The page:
Comedian tickles fiscal funnybone

Some students struggle to stay awake during economics class, but one comedian has brought joy to the dismal

The first and only standup economist, Yoram Bauman, performed his “Comedy, Economics and Climate Change” act Monday in the Marshall Student Center Oval Theater.

“I got one thing going for me as a standup economist: low expectations,” he said. “It’s a niche market.”

Bauman said he realized his audience of around 80, who were mostly students and a handful of economics teachers, might not all have doctorates in the subject.

“I believe in the Laffer curve,” he said to laughs from only two people. “That’s a punch line to test how much economics you know. I give you guys a six.”

After receiving a Ph.D. in economics from University of Washington, Bauman said he told his father he decided to become a comedian instead. His father was not thrilled.

“He said there’s no demand,” Bauman said. “I told him not to worry; I’m a supply side economist. I just stand up and let the jokes trickle down.”

Bauman gave an economist’s punch line to the old business joke that says when life gives you lemons, build a lemonade stand and make a profit.

“When life gives you lemons, find 50 similar villages in Kenya and randomly divide them into two groups,” he said. “Give lemons to one group, wait 6 months, then write a paper.”

Recognizing the over-analytic nature of economists, a large part of the act was self-deprecating to Bauman’s own profession, including a routine parodying Jeff Foxworthy’s classic routine. 

“You might be an economist if you’re against the death penalty because it’s too expensive,” he said. “You might be an economist if you plan to have your children born in December instead of January to maximize the discounted present value of the child tax credit.” 

At one point, Bauman advertised his red T-shirt, which had “Capitalism” printed in the Coca-Cola font. 

“The tag reads ‘Made in China,’” he said. “It’s made of 80 percent cotton, and 20 percent irony.”

Bauman changed the subject to politics and lampooned the entire political spectrum, calling liberals spineless, conservatives heartless and moderates apathetic. 

“(The center’s) job is to pay absolutely no attention whatsoever, and then every four years, determine the fate of the free world,” he said. “That sounds like a lot of responsibility, but trust me, don’t give it a second thought.”

Bauman also claimed those in the middle “believe in magic” when it comes to the budget deficit, agreeing with the left, which wants to spend, and agreeing with the right, which wants to cut taxes.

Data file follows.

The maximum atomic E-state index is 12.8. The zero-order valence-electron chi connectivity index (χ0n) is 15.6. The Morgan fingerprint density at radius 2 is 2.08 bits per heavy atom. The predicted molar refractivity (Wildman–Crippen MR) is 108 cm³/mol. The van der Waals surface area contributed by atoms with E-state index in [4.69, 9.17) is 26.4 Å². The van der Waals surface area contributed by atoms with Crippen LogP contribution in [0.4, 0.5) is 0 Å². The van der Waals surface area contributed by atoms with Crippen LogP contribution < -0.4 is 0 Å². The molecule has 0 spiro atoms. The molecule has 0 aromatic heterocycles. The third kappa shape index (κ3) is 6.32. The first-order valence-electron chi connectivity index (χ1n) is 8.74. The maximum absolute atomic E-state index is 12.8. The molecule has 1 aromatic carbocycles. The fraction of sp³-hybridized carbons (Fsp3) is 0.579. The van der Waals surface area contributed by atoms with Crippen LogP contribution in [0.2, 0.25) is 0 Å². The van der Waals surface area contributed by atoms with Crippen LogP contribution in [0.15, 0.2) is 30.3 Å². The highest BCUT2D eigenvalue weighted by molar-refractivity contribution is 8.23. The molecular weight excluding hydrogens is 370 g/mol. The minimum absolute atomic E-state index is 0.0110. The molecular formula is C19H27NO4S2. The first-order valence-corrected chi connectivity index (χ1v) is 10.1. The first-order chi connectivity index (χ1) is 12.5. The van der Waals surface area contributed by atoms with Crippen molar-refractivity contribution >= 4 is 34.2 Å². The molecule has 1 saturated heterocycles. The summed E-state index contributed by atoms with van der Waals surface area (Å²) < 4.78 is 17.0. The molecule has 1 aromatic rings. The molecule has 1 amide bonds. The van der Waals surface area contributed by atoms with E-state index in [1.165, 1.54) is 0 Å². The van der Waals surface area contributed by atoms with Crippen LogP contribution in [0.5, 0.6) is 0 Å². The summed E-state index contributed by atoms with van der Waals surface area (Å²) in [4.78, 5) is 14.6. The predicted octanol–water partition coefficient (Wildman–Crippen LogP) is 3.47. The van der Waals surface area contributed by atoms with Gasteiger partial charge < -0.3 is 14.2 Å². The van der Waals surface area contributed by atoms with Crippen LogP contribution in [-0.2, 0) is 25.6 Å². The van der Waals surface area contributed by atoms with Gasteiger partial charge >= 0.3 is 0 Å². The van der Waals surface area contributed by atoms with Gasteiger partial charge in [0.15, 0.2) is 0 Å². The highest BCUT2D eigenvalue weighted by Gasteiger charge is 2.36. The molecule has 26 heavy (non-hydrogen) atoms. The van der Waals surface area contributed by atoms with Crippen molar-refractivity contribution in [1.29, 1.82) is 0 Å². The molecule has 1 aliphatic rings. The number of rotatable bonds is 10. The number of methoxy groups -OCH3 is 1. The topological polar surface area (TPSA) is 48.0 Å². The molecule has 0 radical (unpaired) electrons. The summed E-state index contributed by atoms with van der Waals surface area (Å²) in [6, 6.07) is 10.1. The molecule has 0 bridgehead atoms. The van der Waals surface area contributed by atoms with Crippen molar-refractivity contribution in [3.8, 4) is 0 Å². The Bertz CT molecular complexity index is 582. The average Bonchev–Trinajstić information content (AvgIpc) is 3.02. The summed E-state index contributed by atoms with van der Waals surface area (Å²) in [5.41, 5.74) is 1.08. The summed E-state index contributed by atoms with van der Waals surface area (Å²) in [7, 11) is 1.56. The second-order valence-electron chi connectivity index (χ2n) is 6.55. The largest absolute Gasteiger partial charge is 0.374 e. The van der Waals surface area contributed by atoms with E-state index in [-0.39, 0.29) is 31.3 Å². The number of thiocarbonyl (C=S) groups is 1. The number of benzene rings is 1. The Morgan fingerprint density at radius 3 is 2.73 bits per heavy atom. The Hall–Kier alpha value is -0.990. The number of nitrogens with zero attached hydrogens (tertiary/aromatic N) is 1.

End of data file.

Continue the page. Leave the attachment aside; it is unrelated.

“A doctor says you’re putting on weight. The left brain says exercise more, the right brain says stop eating donuts and the center says find a new doctor,” he said. “Then the Tea Party breaks in, shouting and confusing everyone.”

Bauman also linked the people on the far right with those on the far left, calling them both libertarians.

“Right wing libertarians want everyone to be free to use guns and left wing libertarians wants everyone to be free to use drugs,” he said. “Neither believe in social security, but who’s going to live to 65 when everyone is a methhead with a machine gun?”

The act changed tone for a few minutes when Bauman started advocating the global use of economics and the power of capitalism to protect the environment.

“This is where people stop laughing,” he said. “Because people don’t like paying more for gas.”

Climate change will have serious economic impact, he said, as increasing carbon concentration causes global temperature to rise.

“Higher taxes on things we want less of, like pollution,” he said. “Higher revenue for things we want more of, like jobs.”

Bauman’s solution is to drive up the price of fossil fuels through taxation, and then use that revenue to reduce personal income tax and business tax.

“I said this once to a very conservative crowd,” he said. “One guy came up to me after the show and called it the funniest part of my routine.”

However, Bauman enjoyed the USF crowd. He said the act certainly went better than a show in Colorado Springs for a crowd of bankers in the worst month of the recession. 

“I lost them in my opening line,” he said. “My opening line was, ‘Hey, how’s it going?’”